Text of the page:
Translation into Welsh
Thinking about translation into Welsh? Welsh is a fantastic example of a regional language that has faced multiple struggles and attacks on the culture throughout history, but has somehow risen to survive and even thrive in modern times. For much of Wales’ history, it has been governed by England, and is still part of the United Kingdom. Despite English being the official and by far most common language in the UK, there is a strong sense of patriotic pride that exists in Wales. One way that this is expressed is by speaking Welsh.
The Battle for Recognition
For a long period of time, the British government tried its best to limit the usage of Welsh in favour of English. It was not allowed to be spoken in many places of work and schools in an attempt to eradicate nationalistic sentiment in Wales. At the beginning of the 20th century, it was widely thought that Welsh would become extinct within a few generations. However, the people of Wales refused to allow this to happen, using tactics such as vandalism to try and force a change in the government’s approach to Welsh. Plaid Cymru, a political party that is still active in Wales today. It was founded in 1925 with the purpose of promoting the Welsh language.
Welsh lessons and road signs
Eventually, a change occurred. Nowadays, all road signs are written in both English and Welsh across the country, Welsh lessons are compulsory for schoolchildren (with some schools even conducting the majority of lessons in Welsh) and a specialist Welsh-language television channel, S4C, has been created. This has helped lead to a large increase in Welsh speakers. In the north of the country particularly, a large percentage of the population uses Welsh as their first language. The more populous south does not use Welsh as commonly, but public signs are still written in both languages. Most cities and towns have both an English and a Welsh name such as ‘Abertawe’, ‘Caerdydd’ and ‘Casnewydd’ – Swansea, Cardiff and Newport respectively.
Welsh in Patagonia
Globally, Welsh is one of the oldest languages still spoken today. It takes its roots from Celtic languages spoken by Britons as far back as the Bronze Age. It became a distinct language in around 550 AD. This dialect is known as Primitive Welsh, which was followed by Old Welsh in around 900. After that came Middle Welsh in 1200 and eventually Modern Welsh, which first began to appear in the late 1500s. Due to the persecution of the Welsh language and culture, in 1865 Welsh settlers arrived in the Patagonia region of Argentina. Because of this, around 1,500-5,000 Argentineans can now speak Welsh to some degree, and 50,000 Patagonians can claim Welsh ancestry.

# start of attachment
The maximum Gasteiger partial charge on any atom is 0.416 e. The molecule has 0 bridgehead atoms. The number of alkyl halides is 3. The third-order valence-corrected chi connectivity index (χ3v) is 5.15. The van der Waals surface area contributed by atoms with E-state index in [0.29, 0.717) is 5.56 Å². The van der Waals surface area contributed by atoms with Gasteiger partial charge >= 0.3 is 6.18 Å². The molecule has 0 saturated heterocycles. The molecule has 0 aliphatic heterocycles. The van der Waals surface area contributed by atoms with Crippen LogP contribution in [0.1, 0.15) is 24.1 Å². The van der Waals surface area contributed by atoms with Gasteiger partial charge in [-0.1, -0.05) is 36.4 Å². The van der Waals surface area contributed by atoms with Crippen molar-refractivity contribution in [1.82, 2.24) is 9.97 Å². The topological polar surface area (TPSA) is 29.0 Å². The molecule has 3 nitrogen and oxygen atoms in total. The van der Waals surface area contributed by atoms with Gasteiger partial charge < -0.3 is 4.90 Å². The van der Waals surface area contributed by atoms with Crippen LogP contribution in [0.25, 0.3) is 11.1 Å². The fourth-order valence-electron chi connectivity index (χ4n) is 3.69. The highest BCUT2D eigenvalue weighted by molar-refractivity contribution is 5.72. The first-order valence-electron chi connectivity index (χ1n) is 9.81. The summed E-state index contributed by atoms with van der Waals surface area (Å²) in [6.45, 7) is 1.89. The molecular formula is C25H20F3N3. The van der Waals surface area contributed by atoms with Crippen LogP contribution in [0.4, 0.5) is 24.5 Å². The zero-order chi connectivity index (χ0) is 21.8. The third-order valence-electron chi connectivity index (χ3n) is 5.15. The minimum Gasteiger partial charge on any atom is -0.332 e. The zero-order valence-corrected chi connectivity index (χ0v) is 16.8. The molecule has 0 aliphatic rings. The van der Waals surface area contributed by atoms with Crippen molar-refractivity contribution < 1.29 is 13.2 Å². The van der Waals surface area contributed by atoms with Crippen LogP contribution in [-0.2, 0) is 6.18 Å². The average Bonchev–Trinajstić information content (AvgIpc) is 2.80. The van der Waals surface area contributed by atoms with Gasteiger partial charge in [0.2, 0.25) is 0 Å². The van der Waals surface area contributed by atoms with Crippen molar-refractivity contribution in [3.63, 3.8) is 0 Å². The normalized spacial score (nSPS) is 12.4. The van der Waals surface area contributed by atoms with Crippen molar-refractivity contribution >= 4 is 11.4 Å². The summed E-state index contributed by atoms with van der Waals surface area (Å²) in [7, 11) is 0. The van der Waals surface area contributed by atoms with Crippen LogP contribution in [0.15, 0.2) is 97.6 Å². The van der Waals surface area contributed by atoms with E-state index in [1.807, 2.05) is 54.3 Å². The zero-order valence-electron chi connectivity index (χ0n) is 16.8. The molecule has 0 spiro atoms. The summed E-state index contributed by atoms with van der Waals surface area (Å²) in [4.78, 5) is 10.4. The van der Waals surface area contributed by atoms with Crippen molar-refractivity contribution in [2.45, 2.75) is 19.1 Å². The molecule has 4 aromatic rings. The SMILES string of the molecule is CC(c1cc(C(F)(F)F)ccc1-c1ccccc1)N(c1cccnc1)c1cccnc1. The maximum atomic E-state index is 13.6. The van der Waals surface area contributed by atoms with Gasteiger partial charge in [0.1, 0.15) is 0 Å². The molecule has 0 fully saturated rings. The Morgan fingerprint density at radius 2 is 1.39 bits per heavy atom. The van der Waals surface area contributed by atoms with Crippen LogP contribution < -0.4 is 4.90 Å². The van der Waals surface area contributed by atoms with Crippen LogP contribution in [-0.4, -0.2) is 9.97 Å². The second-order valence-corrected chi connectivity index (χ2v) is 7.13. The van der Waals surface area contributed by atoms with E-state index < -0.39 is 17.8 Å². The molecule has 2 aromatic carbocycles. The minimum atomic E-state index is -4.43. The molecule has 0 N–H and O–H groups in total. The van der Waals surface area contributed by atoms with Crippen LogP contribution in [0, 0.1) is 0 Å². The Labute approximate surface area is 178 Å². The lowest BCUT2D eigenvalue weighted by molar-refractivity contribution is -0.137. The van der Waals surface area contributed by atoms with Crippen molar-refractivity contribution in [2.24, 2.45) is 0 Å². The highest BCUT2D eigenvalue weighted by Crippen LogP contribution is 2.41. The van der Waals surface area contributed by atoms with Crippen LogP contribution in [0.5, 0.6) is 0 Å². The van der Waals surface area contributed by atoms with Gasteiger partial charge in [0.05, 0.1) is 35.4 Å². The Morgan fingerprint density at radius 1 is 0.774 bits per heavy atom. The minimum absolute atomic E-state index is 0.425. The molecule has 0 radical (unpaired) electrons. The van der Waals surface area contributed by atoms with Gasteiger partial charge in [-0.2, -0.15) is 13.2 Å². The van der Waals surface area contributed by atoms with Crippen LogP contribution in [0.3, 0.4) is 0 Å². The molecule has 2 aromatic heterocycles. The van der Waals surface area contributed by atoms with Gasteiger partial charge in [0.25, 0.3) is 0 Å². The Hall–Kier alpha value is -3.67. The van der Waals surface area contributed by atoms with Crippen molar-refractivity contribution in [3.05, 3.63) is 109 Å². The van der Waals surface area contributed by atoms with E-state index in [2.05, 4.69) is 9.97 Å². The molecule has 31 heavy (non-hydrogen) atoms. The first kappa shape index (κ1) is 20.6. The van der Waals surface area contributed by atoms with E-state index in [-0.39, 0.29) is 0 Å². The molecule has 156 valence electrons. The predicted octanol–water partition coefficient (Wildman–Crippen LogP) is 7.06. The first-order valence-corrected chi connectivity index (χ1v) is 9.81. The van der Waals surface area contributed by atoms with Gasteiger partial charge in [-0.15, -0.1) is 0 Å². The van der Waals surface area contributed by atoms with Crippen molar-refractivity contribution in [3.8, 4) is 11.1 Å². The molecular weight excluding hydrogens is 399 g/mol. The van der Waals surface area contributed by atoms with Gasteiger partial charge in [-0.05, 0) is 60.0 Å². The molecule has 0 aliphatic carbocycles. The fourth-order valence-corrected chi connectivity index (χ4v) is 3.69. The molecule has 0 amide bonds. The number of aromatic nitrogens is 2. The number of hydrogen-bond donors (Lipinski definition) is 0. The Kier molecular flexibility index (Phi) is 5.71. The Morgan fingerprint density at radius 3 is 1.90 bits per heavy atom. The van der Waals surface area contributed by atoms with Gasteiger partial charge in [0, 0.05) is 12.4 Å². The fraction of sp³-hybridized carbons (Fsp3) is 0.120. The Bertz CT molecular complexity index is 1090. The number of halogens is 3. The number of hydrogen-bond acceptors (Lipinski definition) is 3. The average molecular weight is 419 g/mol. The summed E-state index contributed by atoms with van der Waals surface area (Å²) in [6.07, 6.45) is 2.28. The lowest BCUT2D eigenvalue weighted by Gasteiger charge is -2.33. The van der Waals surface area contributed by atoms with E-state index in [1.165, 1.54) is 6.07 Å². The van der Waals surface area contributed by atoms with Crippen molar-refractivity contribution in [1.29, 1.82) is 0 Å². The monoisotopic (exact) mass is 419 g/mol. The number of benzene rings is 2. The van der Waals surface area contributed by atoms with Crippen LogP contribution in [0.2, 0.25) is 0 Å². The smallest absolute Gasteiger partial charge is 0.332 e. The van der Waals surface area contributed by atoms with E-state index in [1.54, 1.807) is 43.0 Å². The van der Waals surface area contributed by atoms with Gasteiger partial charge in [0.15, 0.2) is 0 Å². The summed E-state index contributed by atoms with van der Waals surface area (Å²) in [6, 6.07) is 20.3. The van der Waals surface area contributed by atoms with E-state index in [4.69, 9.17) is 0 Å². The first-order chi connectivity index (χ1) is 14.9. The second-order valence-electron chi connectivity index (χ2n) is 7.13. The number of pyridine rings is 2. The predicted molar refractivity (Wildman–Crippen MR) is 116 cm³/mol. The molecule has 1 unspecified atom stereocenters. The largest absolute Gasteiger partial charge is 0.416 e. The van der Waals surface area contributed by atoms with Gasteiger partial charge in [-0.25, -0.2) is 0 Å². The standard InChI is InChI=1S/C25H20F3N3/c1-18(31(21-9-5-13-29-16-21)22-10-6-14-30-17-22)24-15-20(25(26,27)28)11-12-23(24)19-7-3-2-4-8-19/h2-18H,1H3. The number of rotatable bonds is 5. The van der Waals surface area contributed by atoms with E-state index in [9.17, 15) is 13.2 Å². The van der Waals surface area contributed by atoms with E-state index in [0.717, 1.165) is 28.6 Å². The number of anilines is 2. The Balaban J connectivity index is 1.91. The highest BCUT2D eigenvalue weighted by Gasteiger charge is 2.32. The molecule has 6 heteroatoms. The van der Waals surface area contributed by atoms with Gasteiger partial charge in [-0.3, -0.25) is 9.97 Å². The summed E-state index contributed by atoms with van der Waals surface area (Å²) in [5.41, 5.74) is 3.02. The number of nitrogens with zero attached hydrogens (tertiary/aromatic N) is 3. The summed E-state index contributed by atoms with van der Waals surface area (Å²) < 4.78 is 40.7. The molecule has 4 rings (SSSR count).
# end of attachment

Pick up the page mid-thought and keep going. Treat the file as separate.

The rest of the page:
Welsh in Modern Times
Around 20% of residents in Wales today can speak Welsh. However this figure is rising due to Welsh language classes for children in every school. The signs in public places across the country mean it is near impossible to not pick up a few Welsh terms and phrases if you visit. The Welsh national anthem, Hen Wlad Fy Nhadau, is becoming increasingly recognisable on the global stage due to it’s presence at international sporting fixtures.
Welsh in everyday life
Despite the best efforts for some time by the British government to suppress Welsh, the language has been able to rise from the ashes to resurge. It has since become an important part of daily life in Wales. It has helped to give Wales a unique take on patriotism. Welsh people revel in nationalistic pride through their language, sport and events such as St David’s Day. The fear of previous governments that an increase in Welsh speakers would lead to a desire in Wales for independence has failed to materialise. Instead, it has led to a rich heritage and culture that any Welsh person can be proud of.
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